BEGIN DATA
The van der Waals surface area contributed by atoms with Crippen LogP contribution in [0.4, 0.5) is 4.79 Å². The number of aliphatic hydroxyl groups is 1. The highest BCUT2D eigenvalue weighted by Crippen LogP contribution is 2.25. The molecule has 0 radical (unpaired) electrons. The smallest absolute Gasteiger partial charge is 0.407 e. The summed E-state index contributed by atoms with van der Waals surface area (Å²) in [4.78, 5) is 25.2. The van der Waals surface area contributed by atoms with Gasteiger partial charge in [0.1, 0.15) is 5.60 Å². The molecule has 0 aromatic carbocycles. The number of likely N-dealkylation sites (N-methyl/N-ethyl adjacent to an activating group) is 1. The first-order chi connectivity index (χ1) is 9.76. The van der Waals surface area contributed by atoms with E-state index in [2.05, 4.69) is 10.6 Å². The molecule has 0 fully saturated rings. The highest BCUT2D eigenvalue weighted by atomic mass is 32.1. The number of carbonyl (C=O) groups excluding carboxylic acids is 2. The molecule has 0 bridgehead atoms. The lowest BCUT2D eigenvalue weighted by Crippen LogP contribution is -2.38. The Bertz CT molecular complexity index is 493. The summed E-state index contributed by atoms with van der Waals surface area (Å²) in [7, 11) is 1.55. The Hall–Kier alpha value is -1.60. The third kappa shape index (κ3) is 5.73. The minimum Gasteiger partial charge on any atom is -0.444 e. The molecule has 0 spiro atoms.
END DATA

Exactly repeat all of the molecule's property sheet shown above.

The van der Waals surface area contributed by atoms with Crippen LogP contribution in [0.4, 0.5) is 4.79 Å². The number of aliphatic hydroxyl groups is 1. The highest BCUT2D eigenvalue weighted by Crippen LogP contribution is 2.25. The molecule has 0 radical (unpaired) electrons. The smallest absolute Gasteiger partial charge is 0.407 e. The summed E-state index contributed by atoms with van der Waals surface area (Å²) in [4.78, 5) is 25.2. The van der Waals surface area contributed by atoms with Gasteiger partial charge in [0.1, 0.15) is 5.60 Å². The molecule has 0 aromatic carbocycles. The number of likely N-dealkylation sites (N-methyl/N-ethyl adjacent to an activating group) is 1. The first-order chi connectivity index (χ1) is 9.76. The van der Waals surface area contributed by atoms with E-state index in [2.05, 4.69) is 10.6 Å². The molecule has 0 fully saturated rings. The highest BCUT2D eigenvalue weighted by atomic mass is 32.1. The number of carbonyl (C=O) groups excluding carboxylic acids is 2. The molecule has 0 bridgehead atoms. The lowest BCUT2D eigenvalue weighted by Crippen LogP contribution is -2.38. The Bertz CT molecular complexity index is 493. The summed E-state index contributed by atoms with van der Waals surface area (Å²) in [7, 11) is 1.55. The Hall–Kier alpha value is -1.60. The third kappa shape index (κ3) is 5.73. The minimum Gasteiger partial charge on any atom is -0.444 e. The molecule has 0 spiro atoms.